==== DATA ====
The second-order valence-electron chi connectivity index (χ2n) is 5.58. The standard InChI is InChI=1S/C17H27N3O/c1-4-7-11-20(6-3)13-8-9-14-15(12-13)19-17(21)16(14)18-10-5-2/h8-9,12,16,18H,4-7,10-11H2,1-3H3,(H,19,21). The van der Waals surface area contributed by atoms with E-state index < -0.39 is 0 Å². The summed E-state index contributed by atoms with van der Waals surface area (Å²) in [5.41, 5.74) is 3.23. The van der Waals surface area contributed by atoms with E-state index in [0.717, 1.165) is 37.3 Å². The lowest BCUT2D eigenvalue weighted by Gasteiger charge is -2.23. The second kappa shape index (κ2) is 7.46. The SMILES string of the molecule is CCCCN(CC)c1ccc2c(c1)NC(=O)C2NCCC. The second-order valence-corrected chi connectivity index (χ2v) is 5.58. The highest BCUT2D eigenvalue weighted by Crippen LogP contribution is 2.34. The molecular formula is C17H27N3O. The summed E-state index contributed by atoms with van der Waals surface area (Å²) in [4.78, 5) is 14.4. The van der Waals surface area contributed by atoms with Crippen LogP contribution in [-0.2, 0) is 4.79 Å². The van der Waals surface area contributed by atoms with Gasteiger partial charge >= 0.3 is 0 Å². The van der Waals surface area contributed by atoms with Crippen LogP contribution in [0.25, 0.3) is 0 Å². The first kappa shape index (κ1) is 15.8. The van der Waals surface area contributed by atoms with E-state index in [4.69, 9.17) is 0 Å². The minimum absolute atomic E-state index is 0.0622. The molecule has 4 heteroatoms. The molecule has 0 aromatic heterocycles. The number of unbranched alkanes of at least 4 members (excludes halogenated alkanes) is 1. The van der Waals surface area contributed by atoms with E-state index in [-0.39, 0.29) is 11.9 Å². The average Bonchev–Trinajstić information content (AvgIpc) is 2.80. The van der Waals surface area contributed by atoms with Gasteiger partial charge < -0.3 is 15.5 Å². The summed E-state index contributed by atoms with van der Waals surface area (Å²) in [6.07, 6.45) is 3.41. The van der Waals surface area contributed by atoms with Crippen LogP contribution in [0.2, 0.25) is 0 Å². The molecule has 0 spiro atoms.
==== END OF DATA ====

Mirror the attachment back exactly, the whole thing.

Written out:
The second-order valence-electron chi connectivity index (χ2n) is 5.58. The standard InChI is InChI=1S/C17H27N3O/c1-4-7-11-20(6-3)13-8-9-14-15(12-13)19-17(21)16(14)18-10-5-2/h8-9,12,16,18H,4-7,10-11H2,1-3H3,(H,19,21). The van der Waals surface area contributed by atoms with E-state index < -0.39 is 0 Å². The summed E-state index contributed by atoms with van der Waals surface area (Å²) in [5.41, 5.74) is 3.23. The van der Waals surface area contributed by atoms with E-state index in [0.717, 1.165) is 37.3 Å². The lowest BCUT2D eigenvalue weighted by Gasteiger charge is -2.23. The second kappa shape index (κ2) is 7.46. The SMILES string of the molecule is CCCCN(CC)c1ccc2c(c1)NC(=O)C2NCCC. The second-order valence-corrected chi connectivity index (χ2v) is 5.58. The highest BCUT2D eigenvalue weighted by Crippen LogP contribution is 2.34. The molecular formula is C17H27N3O. The summed E-state index contributed by atoms with van der Waals surface area (Å²) in [4.78, 5) is 14.4. The van der Waals surface area contributed by atoms with Crippen LogP contribution in [-0.2, 0) is 4.79 Å². The van der Waals surface area contributed by atoms with Gasteiger partial charge >= 0.3 is 0 Å². The van der Waals surface area contributed by atoms with Crippen LogP contribution in [0.25, 0.3) is 0 Å². The first kappa shape index (κ1) is 15.8. The van der Waals surface area contributed by atoms with E-state index in [4.69, 9.17) is 0 Å². The minimum absolute atomic E-state index is 0.0622. The molecule has 4 heteroatoms. The molecule has 0 aromatic heterocycles. The number of unbranched alkanes of at least 4 members (excludes halogenated alkanes) is 1. The van der Waals surface area contributed by atoms with E-state index in [-0.39, 0.29) is 11.9 Å². The average Bonchev–Trinajstić information content (AvgIpc) is 2.80. The van der Waals surface area contributed by atoms with Gasteiger partial charge < -0.3 is 15.5 Å². The summed E-state index contributed by atoms with van der Waals surface area (Å²) in [6.07, 6.45) is 3.41. The van der Waals surface area contributed by atoms with Crippen LogP contribution in [0.2, 0.25) is 0 Å². The molecule has 0 spiro atoms.